Thousands of gay rights activists have been lining the streets of California cities to express their deep anger, frustration and demoralization at the November 4 passage of Proposition 8, the ballot initiative that revokes the right of gays and lesbians to marry in the state. And this week, organizers said they were ready to take their fight global.

If one of the goals of backers of the gay marriage ban in California was to silence gay marriage supporters, they might as well kiss that idea goodbye. As the grassroots coalition of loosely-organized groups on such websites as Facebook and MySpace succeeded in delivering winning numbers of protesters in California and Utah, momentum for a national, and even international, effort has emerged.

Signs that California was about to export its newly-found gay activism first appeared over the weekend.

In Chicago, several hundred protesters braved a cold wind to protest Saturday's induction of Focus on the Family founder James Dobson into the National Radio Hall of Fame at their annual induction ceremonies.

Among the offenses gay rights activists listed against Dobson was his financial and public support of banning gay marriage in California, Arizona and Florida, along with a ballot initiative in Arkansas that banned gay couples from fostering or adopting children.

“It is mind-blowing, that the Radio Hall of Fame honored a leader of Proposition 8,” said Wayne Besen, executive director of Truth Wins Out, a pro-gay media watchdog group. “Dobson put his media empire and vast amounts of money into the service of denying equal marriage rights for same-sex couples. And, the Radio Hall of Fame reacted by giving this demagogue a trophy.”

Then again on Wednesday, in New York City, thousands of gay rights activists lined themselves along Columbus Ave. outside of the Manhattan Mormon Temple near Lincoln Center to protest Mormon involvement in the passage of Proposition 8.

Gay rights activists say the Mormon Church's meddling – and overwhelming financial support – in California politics tipped approval of the gay marriage ban. Many of the protests in California were directed at the Mormon Church.

“I'm fed up and disgusted with religious institutions taking political stances and calling them moral when it's nothing but politics,” Dennis Williams, a protester at the New York City event, told The Associate Press. “Meanwhile they enjoy tax-free status while tying to deny me rights that should be mine at the state and federal level.”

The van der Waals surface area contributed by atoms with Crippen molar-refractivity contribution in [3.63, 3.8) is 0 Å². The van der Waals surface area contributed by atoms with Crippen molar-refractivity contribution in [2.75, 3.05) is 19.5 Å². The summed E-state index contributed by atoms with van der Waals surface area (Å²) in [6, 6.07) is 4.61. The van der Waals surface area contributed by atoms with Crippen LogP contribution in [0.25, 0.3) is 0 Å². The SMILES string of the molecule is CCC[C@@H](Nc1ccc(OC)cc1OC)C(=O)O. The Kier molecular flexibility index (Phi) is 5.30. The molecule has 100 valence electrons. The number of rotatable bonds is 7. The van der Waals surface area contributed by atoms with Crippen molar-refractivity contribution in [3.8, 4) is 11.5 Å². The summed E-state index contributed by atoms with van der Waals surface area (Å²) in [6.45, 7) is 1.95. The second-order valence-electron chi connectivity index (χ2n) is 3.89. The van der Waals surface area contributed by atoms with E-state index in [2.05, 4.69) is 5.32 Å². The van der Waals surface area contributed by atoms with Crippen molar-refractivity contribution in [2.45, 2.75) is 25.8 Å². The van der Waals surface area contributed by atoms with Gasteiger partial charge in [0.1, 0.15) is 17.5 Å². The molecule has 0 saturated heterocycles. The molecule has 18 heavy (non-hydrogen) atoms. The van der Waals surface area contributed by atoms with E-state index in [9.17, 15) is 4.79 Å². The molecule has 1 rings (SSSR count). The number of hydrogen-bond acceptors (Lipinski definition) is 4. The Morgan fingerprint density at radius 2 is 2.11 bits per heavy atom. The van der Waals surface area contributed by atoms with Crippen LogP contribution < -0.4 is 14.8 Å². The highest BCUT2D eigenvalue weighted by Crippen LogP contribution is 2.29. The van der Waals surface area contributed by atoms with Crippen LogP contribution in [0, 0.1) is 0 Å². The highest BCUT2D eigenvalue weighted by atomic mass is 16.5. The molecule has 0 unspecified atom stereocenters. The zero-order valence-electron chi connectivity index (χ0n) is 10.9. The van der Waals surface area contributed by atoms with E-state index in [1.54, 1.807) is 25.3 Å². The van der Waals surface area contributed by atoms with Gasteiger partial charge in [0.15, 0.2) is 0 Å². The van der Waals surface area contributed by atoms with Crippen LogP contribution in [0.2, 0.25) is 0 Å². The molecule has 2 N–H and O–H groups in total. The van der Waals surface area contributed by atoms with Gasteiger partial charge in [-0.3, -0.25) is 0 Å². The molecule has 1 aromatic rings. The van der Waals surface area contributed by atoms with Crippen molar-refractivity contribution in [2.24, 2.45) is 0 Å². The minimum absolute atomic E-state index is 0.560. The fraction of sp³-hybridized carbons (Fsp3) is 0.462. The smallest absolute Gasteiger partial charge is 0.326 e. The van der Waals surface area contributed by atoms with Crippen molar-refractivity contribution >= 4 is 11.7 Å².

While gay marriage in New York remains illegal, gay rights leaders remain hopeful that a newly-elected Democratic-controlled Legislature will address gay marriage in the upcoming session. New York does recognize legal gay marriages performed elsewhere.

With Chicago and New York City successfully behind them, gay rights activists set their sights on a grander stage. Saturday's National Protest Against Prop 8 aims to place a pro-gay protest on the front steps of every city hall in America, and several international cities as well.

The effort is being coordinated at the website

“It's massive,” gay rights veteran Scott Robbe told Reuters.

“It is fundamentally unfair and unconstitutional to deny to some citizens the rights and protections given to others,” Scott Touchstone said in a press release announcing Atlanta's protest.

Gay rights activists say it's no longer about gay marriage and it's no longer about Proposition 8; they say it's only about homophobia.

“This is not a California issue,” it says at, which urges people “to unite our voices against H8 and other recent legislation that seeks to make second-class citizens of LGBTQ Americans.”

Others expressed caution at the wildfire of pro-gay protests sweeping the nation.

“PFLAG's hope is that our community will remember, as they continue to speak out about why Proposition 8 hurts our families, that our movement's objective should be to bring new allies onboard and to dialogue with those who disagreed with us on Election Day,” Steve Ralls, director of communications at Parents, Families and Friends of Lesbians and Gays (PFLAG), told On Top Magazine in an email.